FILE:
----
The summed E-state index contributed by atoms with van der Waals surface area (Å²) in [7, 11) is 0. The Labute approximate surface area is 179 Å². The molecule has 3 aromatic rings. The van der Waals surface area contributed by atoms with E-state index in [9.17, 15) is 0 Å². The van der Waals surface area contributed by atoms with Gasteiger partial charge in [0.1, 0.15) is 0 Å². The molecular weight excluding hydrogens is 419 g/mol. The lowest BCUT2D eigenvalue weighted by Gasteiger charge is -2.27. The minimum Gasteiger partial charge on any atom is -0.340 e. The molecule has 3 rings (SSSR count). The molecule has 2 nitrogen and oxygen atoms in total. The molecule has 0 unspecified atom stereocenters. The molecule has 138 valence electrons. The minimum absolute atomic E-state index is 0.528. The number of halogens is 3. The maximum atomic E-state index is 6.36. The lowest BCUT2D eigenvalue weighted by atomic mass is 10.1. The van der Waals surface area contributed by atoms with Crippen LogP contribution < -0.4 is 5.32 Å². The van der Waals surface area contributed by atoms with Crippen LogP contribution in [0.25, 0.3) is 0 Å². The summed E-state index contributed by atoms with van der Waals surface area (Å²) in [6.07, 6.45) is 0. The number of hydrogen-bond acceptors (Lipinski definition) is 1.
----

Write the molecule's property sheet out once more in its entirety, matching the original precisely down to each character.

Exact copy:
The summed E-state index contributed by atoms with van der Waals surface area (Å²) in [7, 11) is 0. The Labute approximate surface area is 179 Å². The molecule has 3 aromatic rings. The van der Waals surface area contributed by atoms with E-state index in [9.17, 15) is 0 Å². The van der Waals surface area contributed by atoms with Gasteiger partial charge in [0.1, 0.15) is 0 Å². The molecular weight excluding hydrogens is 419 g/mol. The lowest BCUT2D eigenvalue weighted by Gasteiger charge is -2.27. The minimum Gasteiger partial charge on any atom is -0.340 e. The molecule has 3 rings (SSSR count). The molecule has 2 nitrogen and oxygen atoms in total. The molecule has 0 unspecified atom stereocenters. The molecule has 138 valence electrons. The minimum absolute atomic E-state index is 0.528. The number of halogens is 3. The maximum atomic E-state index is 6.36. The lowest BCUT2D eigenvalue weighted by atomic mass is 10.1. The van der Waals surface area contributed by atoms with Crippen LogP contribution < -0.4 is 5.32 Å². The van der Waals surface area contributed by atoms with Crippen LogP contribution in [0.25, 0.3) is 0 Å². The summed E-state index contributed by atoms with van der Waals surface area (Å²) in [6.07, 6.45) is 0. The number of hydrogen-bond acceptors (Lipinski definition) is 1.